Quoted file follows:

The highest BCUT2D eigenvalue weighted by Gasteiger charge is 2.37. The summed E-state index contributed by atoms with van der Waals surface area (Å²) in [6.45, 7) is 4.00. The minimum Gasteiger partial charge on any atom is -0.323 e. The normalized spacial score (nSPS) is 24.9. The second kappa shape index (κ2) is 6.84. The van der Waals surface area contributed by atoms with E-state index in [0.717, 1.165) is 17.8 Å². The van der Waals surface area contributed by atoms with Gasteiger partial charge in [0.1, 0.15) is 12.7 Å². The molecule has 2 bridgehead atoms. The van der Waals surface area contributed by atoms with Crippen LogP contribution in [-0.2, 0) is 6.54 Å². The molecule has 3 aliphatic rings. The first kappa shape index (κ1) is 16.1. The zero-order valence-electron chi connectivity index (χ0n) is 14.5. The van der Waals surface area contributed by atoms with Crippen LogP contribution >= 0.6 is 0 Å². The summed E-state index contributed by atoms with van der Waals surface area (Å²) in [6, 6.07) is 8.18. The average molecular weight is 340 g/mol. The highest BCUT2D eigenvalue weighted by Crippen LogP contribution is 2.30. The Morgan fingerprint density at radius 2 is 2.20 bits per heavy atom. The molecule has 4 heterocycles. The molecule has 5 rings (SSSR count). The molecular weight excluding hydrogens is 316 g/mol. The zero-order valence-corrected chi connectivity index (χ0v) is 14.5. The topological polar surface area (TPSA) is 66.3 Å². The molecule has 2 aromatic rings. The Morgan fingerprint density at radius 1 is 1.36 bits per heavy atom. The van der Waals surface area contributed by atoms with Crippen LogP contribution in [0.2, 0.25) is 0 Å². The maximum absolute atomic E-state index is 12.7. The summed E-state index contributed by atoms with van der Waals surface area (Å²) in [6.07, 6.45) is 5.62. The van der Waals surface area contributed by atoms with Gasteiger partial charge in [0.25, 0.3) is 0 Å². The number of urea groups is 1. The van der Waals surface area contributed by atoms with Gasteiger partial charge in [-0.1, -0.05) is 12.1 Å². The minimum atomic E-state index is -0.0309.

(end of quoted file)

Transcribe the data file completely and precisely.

The highest BCUT2D eigenvalue weighted by Gasteiger charge is 2.37. The summed E-state index contributed by atoms with van der Waals surface area (Å²) in [6.45, 7) is 4.00. The minimum Gasteiger partial charge on any atom is -0.323 e. The normalized spacial score (nSPS) is 24.9. The second kappa shape index (κ2) is 6.84. The van der Waals surface area contributed by atoms with E-state index in [0.717, 1.165) is 17.8 Å². The van der Waals surface area contributed by atoms with Gasteiger partial charge in [0.1, 0.15) is 12.7 Å². The molecule has 2 bridgehead atoms. The van der Waals surface area contributed by atoms with Crippen LogP contribution in [-0.2, 0) is 6.54 Å². The molecule has 3 aliphatic rings. The first kappa shape index (κ1) is 16.1. The zero-order valence-electron chi connectivity index (χ0n) is 14.5. The van der Waals surface area contributed by atoms with Crippen LogP contribution >= 0.6 is 0 Å². The summed E-state index contributed by atoms with van der Waals surface area (Å²) in [6, 6.07) is 8.18. The average molecular weight is 340 g/mol. The highest BCUT2D eigenvalue weighted by Crippen LogP contribution is 2.30. The Morgan fingerprint density at radius 2 is 2.20 bits per heavy atom. The molecule has 4 heterocycles. The molecule has 5 rings (SSSR count). The molecular weight excluding hydrogens is 316 g/mol. The zero-order valence-corrected chi connectivity index (χ0v) is 14.5. The topological polar surface area (TPSA) is 66.3 Å². The molecule has 2 aromatic rings. The Morgan fingerprint density at radius 1 is 1.36 bits per heavy atom. The van der Waals surface area contributed by atoms with Crippen LogP contribution in [0.2, 0.25) is 0 Å². The maximum absolute atomic E-state index is 12.7. The summed E-state index contributed by atoms with van der Waals surface area (Å²) in [6.07, 6.45) is 5.62. The van der Waals surface area contributed by atoms with Gasteiger partial charge in [0.25, 0.3) is 0 Å². The number of urea groups is 1. The van der Waals surface area contributed by atoms with Gasteiger partial charge in [-0.1, -0.05) is 12.1 Å². The minimum atomic E-state index is -0.0309.